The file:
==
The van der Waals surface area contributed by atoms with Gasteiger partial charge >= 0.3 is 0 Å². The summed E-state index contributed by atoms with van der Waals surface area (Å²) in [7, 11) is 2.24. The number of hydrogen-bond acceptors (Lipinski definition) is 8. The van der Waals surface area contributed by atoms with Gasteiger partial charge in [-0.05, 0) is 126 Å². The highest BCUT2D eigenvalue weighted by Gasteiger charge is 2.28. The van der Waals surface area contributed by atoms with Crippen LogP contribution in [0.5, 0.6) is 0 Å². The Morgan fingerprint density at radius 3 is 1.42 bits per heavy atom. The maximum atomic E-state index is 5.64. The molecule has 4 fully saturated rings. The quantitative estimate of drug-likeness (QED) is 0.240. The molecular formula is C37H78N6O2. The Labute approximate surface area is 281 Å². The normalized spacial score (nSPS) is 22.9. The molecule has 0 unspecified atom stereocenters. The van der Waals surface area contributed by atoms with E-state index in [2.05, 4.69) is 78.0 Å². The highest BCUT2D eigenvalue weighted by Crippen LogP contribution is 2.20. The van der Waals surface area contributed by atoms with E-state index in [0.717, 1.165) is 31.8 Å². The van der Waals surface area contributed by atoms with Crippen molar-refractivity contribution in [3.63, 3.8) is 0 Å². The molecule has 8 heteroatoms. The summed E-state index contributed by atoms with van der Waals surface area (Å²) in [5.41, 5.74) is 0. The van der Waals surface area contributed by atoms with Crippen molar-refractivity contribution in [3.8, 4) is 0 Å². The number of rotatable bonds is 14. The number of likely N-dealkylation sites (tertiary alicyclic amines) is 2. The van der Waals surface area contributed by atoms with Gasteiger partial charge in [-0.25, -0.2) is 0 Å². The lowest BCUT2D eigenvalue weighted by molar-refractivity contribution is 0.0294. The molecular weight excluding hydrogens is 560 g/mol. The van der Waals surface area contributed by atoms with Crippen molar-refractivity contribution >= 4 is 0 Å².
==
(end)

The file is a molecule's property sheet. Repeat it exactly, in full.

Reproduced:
The van der Waals surface area contributed by atoms with Gasteiger partial charge >= 0.3 is 0 Å². The summed E-state index contributed by atoms with van der Waals surface area (Å²) in [7, 11) is 2.24. The number of hydrogen-bond acceptors (Lipinski definition) is 8. The van der Waals surface area contributed by atoms with Gasteiger partial charge in [-0.05, 0) is 126 Å². The highest BCUT2D eigenvalue weighted by Gasteiger charge is 2.28. The van der Waals surface area contributed by atoms with Crippen LogP contribution in [0.5, 0.6) is 0 Å². The Morgan fingerprint density at radius 3 is 1.42 bits per heavy atom. The maximum atomic E-state index is 5.64. The molecule has 4 fully saturated rings. The quantitative estimate of drug-likeness (QED) is 0.240. The molecular formula is C37H78N6O2. The Labute approximate surface area is 281 Å². The normalized spacial score (nSPS) is 22.9. The molecule has 0 unspecified atom stereocenters. The van der Waals surface area contributed by atoms with E-state index in [2.05, 4.69) is 78.0 Å². The highest BCUT2D eigenvalue weighted by Crippen LogP contribution is 2.20. The van der Waals surface area contributed by atoms with E-state index in [0.717, 1.165) is 31.8 Å². The van der Waals surface area contributed by atoms with Crippen molar-refractivity contribution in [3.63, 3.8) is 0 Å². The molecule has 8 heteroatoms. The summed E-state index contributed by atoms with van der Waals surface area (Å²) in [5.41, 5.74) is 0. The van der Waals surface area contributed by atoms with Crippen molar-refractivity contribution in [3.8, 4) is 0 Å². The number of rotatable bonds is 14. The number of likely N-dealkylation sites (tertiary alicyclic amines) is 2. The van der Waals surface area contributed by atoms with Gasteiger partial charge in [-0.25, -0.2) is 0 Å². The lowest BCUT2D eigenvalue weighted by molar-refractivity contribution is 0.0294. The molecular weight excluding hydrogens is 560 g/mol. The van der Waals surface area contributed by atoms with Crippen molar-refractivity contribution >= 4 is 0 Å².